The Supreme Court has approved the guidelines on the use of videoconferencing technology to allow the remote appearance and testimonies of those facing charges and detained in jail. The guidelines, which will take effect this September 1, will be tested in Davao.
In a resolution issued on June 25, 2019, the Court En Banc approved A.M. No. 19-05-05 or the proposed Guidelines on the Use of Videoconferencing Technology for the Remote Appearance or Testimony of Certain Persons Deprived of Liberty in Jails and National Penitentiaries. Drafted by a Special Committee chaired by Associate Justice Diosdado M. Peralta, theGuidelines aim to guarantee and preserve the constitutional rights of the accused in court proceedings who are persons deprived of liberty (PDLs) being detained in a district, city or provincial jail or a national inmate committed in a national penitentiary.
The Court is utilizing videoconferencing technology for inmates to eliminate the safety, security and health risks posed by the personal appearance of PDLs who are “considered to be high-risk or afflicted with highly contagious diseases.” Such risk is not only posed on the accused but also to judges, court personnel, and the public in general. This will also guarantee the accused’s rights to be present and confront witnesses against them and to ensure the continuity of proceedings in criminal cases.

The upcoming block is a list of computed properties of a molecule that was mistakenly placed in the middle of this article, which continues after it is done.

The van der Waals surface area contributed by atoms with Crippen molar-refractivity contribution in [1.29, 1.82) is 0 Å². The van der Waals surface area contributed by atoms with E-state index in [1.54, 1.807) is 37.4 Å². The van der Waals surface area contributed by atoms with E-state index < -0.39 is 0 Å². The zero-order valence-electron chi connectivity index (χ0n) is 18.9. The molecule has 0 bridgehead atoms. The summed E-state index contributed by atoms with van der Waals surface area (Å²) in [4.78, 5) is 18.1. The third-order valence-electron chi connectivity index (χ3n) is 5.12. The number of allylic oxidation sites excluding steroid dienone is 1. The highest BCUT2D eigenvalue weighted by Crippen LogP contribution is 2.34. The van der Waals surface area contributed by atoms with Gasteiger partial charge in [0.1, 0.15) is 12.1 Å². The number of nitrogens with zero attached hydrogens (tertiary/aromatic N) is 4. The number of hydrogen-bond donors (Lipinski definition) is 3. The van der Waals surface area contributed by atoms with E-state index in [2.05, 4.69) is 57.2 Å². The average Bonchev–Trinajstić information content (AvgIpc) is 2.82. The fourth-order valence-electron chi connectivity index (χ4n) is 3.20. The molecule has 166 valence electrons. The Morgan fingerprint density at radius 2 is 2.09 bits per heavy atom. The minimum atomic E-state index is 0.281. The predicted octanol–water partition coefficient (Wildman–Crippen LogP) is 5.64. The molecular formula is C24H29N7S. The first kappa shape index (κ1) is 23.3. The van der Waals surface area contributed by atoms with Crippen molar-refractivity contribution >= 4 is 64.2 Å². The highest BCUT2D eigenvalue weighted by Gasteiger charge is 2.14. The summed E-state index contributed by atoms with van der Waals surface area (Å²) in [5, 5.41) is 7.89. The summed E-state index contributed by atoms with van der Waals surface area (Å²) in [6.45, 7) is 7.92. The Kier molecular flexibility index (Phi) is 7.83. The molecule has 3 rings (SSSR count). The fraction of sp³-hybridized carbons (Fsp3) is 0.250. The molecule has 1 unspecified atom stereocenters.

The Court has been “employing modern technology, e.g., using live-link television testimony in criminal cases where the witness or the victim is a child and the presentation of testimonial evidence through electronic means in both civil and criminal cases.” In 2001, the Court gave the family courts the green light to use video-conferencing equipment in trials involving the testimonies of children.
The Guidelines provide that “the remote appearance and testimony of an accused in a videoconference proceeding shall closely resemble his or her otherwise in-person courtroom testimony and experience.” Further, “the dignity and solemnity in a videoconference proceeding shall be the same as those of an in-court proceeding. The remote location shall be viewed as an extension of the courtroom.”
The Guidelines also detail the procedures to be observed allowing the defense counsel to be physically present with the PDLs at the jail or in court at the PDLs’ option. Furthermore, the Guidelines also state that the video cameras must be placed and positioned in such a way so as to cover the same image the PDLs at the remote location would see if he or she were physically present in the courtroom. The trial court, however, may exercise its discretion to suspend the videoconference proceeding when there are technical issues which would affect its fairness or if matters should arise warranting the PDLs’ physical appearance in the courtroom.
Accordingly, the Guidelines shall be tested for a period of not more than two years between the following – the Davao City Hall of Justice and the Davao City Jail; the Davao City Hall of Justice and the Special Intensive Care Area (SICA), Camp Bagong Diwa, Bicutan; and the Davao City Hall of Justice and the New Bilibid Prison, Muntinlupa City.
Please read full text: http://sc.judiciary.gov.ph/5219/